Trump Wants to Prosecute Biden. He Also Thinks Presidents Deserve Immunity.

When a lawyer for former President Donald Trump argued before the Supreme Court last week that his client should be immune from charges of plotting to subvert the last election, he asked the justices to picture a world in which former presidents were ceaselessly pursued in the courts by their successors.

“Could President Biden someday be charged with unlawfully inducing immigrants to enter the country illegally for his border policies?” the lawyer, D. John Sauer, asked.

What Sauer did not mention was that Trump has done as much as anyone to escalate the prospect of threatening political rivals with prosecution. In 2016, his supporters greeted mentions of Hillary Clinton with chants of, “Lock her up.” In his current campaign, Trump has explicitly warned of his intent to use the legal system as a weapon of political retribution, with frequent declarations that he could go after President Joe Biden and his family.

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In effect, Trump has asked the Supreme Court to enforce a norm — that in the United States, public officials do not engage in tit-for-tat political prosecutions — that he has for years threatened to shatter. In promising to sic his Justice Department on Biden, Trump has laid the grounds for the very conditions that he was asking the justices to guard against by granting him immunity.

Trump’s perspective is that it is Biden who has politicized justice by pursuing him on multiple fronts as they face each other on the campaign trail. In making that argument, however, Trump has sought to evade the reality that no former president has been faced with as many allegations, or as much evidence, of wrongdoing as he has.

The two federal cases against Trump were brought by a special counsel operating largely independently of the Justice Department, while the two other criminal cases against him were brought by local district attorneys in New York and Georgia.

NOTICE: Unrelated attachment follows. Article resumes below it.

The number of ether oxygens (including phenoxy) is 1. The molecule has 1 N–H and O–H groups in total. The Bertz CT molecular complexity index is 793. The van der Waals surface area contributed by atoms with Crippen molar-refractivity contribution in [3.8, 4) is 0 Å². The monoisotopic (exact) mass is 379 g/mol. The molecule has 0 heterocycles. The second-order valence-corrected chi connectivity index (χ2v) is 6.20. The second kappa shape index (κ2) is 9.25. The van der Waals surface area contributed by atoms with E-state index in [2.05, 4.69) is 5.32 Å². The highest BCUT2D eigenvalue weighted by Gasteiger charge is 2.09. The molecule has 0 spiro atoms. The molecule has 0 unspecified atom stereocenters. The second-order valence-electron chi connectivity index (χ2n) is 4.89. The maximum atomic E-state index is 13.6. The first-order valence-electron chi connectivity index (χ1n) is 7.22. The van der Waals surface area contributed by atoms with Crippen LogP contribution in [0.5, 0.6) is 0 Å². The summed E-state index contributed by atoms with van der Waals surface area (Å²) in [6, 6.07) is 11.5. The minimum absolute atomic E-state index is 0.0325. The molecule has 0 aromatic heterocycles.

Paradoxically, should the Supreme Court decide that presidents do enjoy some degree of immunity for their official actions while in office, the ruling would deprive Trump of one of the major themes that he and his allies have promoted throughout the current campaign: that Biden needs to be held to account by the criminal justice system, despite the lack of compelling evidence that he has violated any laws.

And should Trump win in November, he would find it far more difficult, if not impossible, to bring a case against Biden for any actions Biden took in office.

Last spring, Trump vowed that if he was elected again, he would appoint a special counsel to “go after” Biden and his family. And as recently as two weeks ago, he posted a not-so-veiled threat on social media, saying that if the Supreme Court rejected his claims of presidential immunity, it would also “take away” Biden’s immunity.

Over the weekend, Eric Trump, one of Trump’s sons, weighed in about a future prosecution of Biden. Appearing on Fox News, he said that if the court denied immunity to his father, it would mean that “they” — he did not say exactly who he meant — would be able to pursue Biden for things like having depleted the national petroleum reserve.

“The floodgates are going to open,” Eric Trump said. “And I guarantee you Joe Biden will not have one foot outside of the White House doors before they start going after him legally.”

Such remarks have become a staple of Donald Trump’s presidential campaign, as he has focused his political message on the four criminal cases he is facing.

History has already shown that the former president and his allies have been willing to use the judicial system against their perceived adversaries.